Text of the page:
The pooled effect estimates of 14 studies showed that the prevalence of ADHD in the Saudi population was 12.4% (95% CI: 5.4%–26%) [Figure 2]. The pooled data were heterogeneous and were not resolved with a sensitivity analysis (I2: 99.12%, P < 0.001). No publication bias was detected based on the funnel plot and Egger’s test (P = 0.363) [Figure 3]. The prevalence of ADHD subtypes was reported in seven studies. For ADHD-Inattentive and ADHD-Hyperactive presentations, the prevalence was 2.9% (95% CI: 0.3%–23.3%), and 2.5% (95% CI: 0.2%–20.5%), respectively. Regarding the combined ADHD-Inattentive and ADHD-Hyperactive presentations, the prevalence was 2.5% (95% CI: 0.2%–20.5%) [Figure 4a-c].

F2
Figure 2:
The overall prevalence of ADHD among Saudi population. ADHD: Attention-deficit/hyperactivity disorder
F3
Figure 3:
The funnel plot of the overall prevalence of ADHD. ADHD: attention deficit-hyperactivity disorder
F4
Figure 4:
The prevalence of ADHD subtypes: (a) AD, (b) HD, (c) Both AD and HD. ADHD: attention deficit-hyperactivity disorder

Subgroup analysis

There was no significant difference between both genders in terms of the prevalence of ADHD (OR = 1.34, 95% CI: 0.84–2.14, P = 0.215) [Figure 5]. Based on the study tool, the prevalence of ADHD was higher in the studies that used ADDES (13.5%; 95% CI: 3.2%–43.0%), followed by DSM-IV (11.2%; 95% CI: 0.6%–71.3%), self-developed questionnaire (9.3%; 95% CI: 3.6%–22.4%), ASRS (8.9%; 95% CI: 1.3%–42.7%), and Vanderbilt ADHD Rating Scale (4%; 95% CI: 2.6%–6.3%). Regarding the reporter, the highest prevalence of ADHD was found in the studies that relied on physician diagnosis (22.1%; 95% CI: 10.1%–41.7%), followed by teachers (17.5%; 95% CI: 2.8%–61.1%), self-report (11.2%; 95% CI: 2.8%–35.9%), and both parents and teachers (8.1%; 95% CI: 1.6%–32.5%). According to the quality of the included studies, fair studies reported an overall prevalence of 5.5% (95% CI: 3.1%–7.9%), while good studies reported a prevalence of 36% (95% CI: 7.9%–64.2%), as shown in Table 2.

F5
Figure 5:
The random effects estimated OR in terms of the risk of ADHD between males and females. ADHD: attention deficit-hyperactivity disorder, OR: Odds ratio
T2
Table 2:
Subgroup analysis regarding the prevalence of attention deficit-hyperactivity disorder

Risk factors associated with attention deficit-hyperactivity disorder (qualitative synthesis)

Regarding risk factors of ADHD, Khalil et al. conducted a univariate analysis to detect the risk factors of ADHD among the Saudi population. Their findings showed that mothers with psychological disorders during pregnancy (P = 0.043), lack or insufficient vitamin B during pregnancy (P = 0.006), mothers with allergic reactions (P = 0.032), mothers who were exposed to gasoline and paint (P = 0.049), and mothers with disabling symptoms of muscle pain during pregnancy (P = 0.045) were associated with increased risk of ADHD in their children.[35] Al-Haidar et al. showed a significant association between low socioeconomic status and the prevalence of ADHD. On the other hand, there was no significant association between ADHD and growth deficit, thyroid dysfunction, and obesity.[33] A univariate analysis conducted by Albatti et al. demonstrated a significant association between the prevalence of ADHD and the level of education of the mother (P = 0.033) and gender (P = 0.013).[27] Similarly, Jenahi et al. showed that the prevalence of ADHD was higher in families with low educational status, higher numbers of siblings, later-born siblings, and government school students.[28] Based on the multivariate analysis, Meraya reported that ADHD was associated with significantly increased stimulant use (OR = 4.37, 95% CI: 2.83–6.74, P < 0.001); however, there was no significant association with antidepressants use (OR = 1.45, 95% CI: 0.59–3.59, P = 0.42) or polypharmacy (OR = 0.92; 95% CI: 0.57–2.99, P = 0.73).[26]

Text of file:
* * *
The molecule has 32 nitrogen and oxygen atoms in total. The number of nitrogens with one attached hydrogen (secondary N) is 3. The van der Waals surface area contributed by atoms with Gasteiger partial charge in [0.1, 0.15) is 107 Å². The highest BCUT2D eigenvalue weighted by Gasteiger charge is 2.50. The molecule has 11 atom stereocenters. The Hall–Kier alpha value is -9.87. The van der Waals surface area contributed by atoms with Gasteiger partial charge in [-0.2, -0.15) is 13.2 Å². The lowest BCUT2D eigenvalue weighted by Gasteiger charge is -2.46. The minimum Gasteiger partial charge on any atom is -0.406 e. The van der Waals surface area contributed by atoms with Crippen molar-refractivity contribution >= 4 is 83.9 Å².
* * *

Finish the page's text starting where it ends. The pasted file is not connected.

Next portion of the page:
DISCUSSION

This meta-analysis showed that the prevalence of ADHD among the Saudi population was 12.4%, which is comparable with the findings of previous systematic reviews and meta-analyses. In a systematic review to determine the prevalence of ADHD among Arab countries, Alhraiwil et al. found the prevalence of ADHD to range between 1.3% and 16%.[39] Similarly, another systematic review demonstrated that the rate of ADHD symptoms using rating scales in the school setting among Arab students ranged from 5.1% to 14.9%.[17] In terms of ADHD subtypes, we found that the prevalence of ADHD-Inattentive and ADHD-Hyperactive presentations were comparable. On the other hand, Alhraiwil et al. found that the prevalence of HD was between 1.4% and 7.8%, and the prevalence of AD was between 2.1% and 2.7%.[39] In this analysis, several studies reported greater prevalence estimates than others, which could be explained by many factors. The different study tools were associated with variable prevalence rates. ADDES and DSM-IV tools were associated with higher prevalence compared with Vanderbilt ADHD Rating Scale and self-developed questionnaires.